Thank goodness, you’ve finally reached an agreement with the other side of the table. That means that the negotiations are now done and both sides can put their negotiation styles and negotiating techniques away. Well, maybe not quite. If you haven’t nailed down just exactly what “done” means, then you’re not done yet.
The Problem With Not Quite Being Done
I can almost hear you asking “how can a negotiation not be over and done with if we’ve just reached agreement on the last point being discussed”. The answer is that as with all principled negotiations, the devil turns out to be in the details of that deal that both sides have just reached.
A key part of any deal that has been reached is the agreement by both sides to perform some action based on the deal (and how they will be paid to do it). Let’s take a look at just exactly how these types of details could trip you up.
On any deal that has been negotiated, there will some action that needs to be performed. An important detail that might be left out of the negotiations is just exactly when the work will start. For that matter, warrantees for the work that will be performed are often supplied. A key question is when does the warrantee period start: when that part of the project has been completed or when the entire project is turned over to you?
The purpose of the negotiation was to have something done. Once that thing is done, one or both parties hope to be able to do something because of the deal being completed. Just exactly what is this “thing”? Is the ability to do this the real measure of the deal being “done”?
When what was being negotiated is a tangible thing, it is easier to determine what “done” means than if the object of the negotiations is a service. The problem with services is that you may run into problems with measuring things such as time related to the service to be performed: when does something start, when does something end, how long during a day should the service be performed?
It’s All About Measurements
One of the reasons that you may have difficulty closing your next negotiation is because both sides of the table may not be able to agree on how best to measure what “done” means. One of the reasons that this problem exists is because there are no agreed to measurement standards that both sides can use as a reference for this type of agreement.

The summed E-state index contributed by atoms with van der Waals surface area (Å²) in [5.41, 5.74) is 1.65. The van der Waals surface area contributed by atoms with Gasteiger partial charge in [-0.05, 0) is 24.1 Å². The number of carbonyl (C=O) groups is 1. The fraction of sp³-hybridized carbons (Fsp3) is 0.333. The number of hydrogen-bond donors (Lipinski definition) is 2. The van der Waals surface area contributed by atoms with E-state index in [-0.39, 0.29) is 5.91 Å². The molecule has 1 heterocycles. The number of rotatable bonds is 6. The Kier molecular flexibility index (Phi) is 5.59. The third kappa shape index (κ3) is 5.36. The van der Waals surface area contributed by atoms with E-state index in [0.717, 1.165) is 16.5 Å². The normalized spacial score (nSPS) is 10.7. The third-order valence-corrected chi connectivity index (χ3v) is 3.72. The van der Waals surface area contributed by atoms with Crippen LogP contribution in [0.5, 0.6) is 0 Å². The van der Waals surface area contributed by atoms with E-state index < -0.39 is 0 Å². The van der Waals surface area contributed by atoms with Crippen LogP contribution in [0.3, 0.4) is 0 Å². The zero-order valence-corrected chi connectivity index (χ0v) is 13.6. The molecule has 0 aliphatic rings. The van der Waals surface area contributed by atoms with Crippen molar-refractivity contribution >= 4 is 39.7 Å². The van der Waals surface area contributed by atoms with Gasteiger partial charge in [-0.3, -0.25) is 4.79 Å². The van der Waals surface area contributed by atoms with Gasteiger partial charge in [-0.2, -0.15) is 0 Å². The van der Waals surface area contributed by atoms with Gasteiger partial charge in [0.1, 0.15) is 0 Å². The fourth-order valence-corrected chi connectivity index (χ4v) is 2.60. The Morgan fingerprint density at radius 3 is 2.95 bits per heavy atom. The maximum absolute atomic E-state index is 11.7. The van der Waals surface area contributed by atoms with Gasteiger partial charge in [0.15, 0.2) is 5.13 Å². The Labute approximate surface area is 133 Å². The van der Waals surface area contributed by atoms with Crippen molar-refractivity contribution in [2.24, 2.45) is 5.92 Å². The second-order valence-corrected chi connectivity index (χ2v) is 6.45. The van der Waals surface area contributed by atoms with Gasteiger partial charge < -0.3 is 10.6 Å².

Instead, you are going to have to create your own measurement standards and get the other side of the table to agree to use them to confirm that the work that was agreed to is actually indeed done. Once again, the devil will be in the details.
Any sort of measuring standard is going to have to take a number of factors into account. These may include such issues as when the work will be done (weekends, holidays, vacation days?) Who will keep the records of who worked and how long they worked for. What type of reporting will be performed, how often, and by who? As you can see, even when you’ve reached agreement on the last issue, there may still be a great deal of work to do in order to make sure that done is really done.
What Does All Of This Mean For You
We all know the feeling of relief that sweeps over us when we feel as though we have reached the end of a long, hard negotiation. However, it turns out that all too often, a negotiation is not over until it is over.
What this means is that it’s the little details that can cause a deal that everyone thought that they had agreed to come undone. Things such as when the work starts and when it ends can be a major source of conflict. To top this off, if you don’t include agreement on how to measure what “done” means, then you are setting yourself up for a big problem later on.
As part of your next negotiation, before you wrap things up, you are going have to do just a little bit more. You are going to have to come to agreement with the other side about just exactly what “done” really means to both of you.
– Dr. Jim Anderson
Blue Elephant Consulting –
Your Source For Real World Negotiating Skills™
Question For You: Do you think that you should ever go to a 3rd party to get input on how best to measure what “done” really means?
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What We’ll Be Talking About Next Time
Do you remember that scene early on in the movie Star Wars when Ben Kenobi tells the Imperial Troopers that “…these are not the droids that you are looking for…” and then they walk away? It is exactly that kind of mind control that negotiators wish that they had when it comes time to wrap up a negotiation. Since the Force is not something that most of us know how to control, what’s the best way to make the other side of the table want to close the negotiations?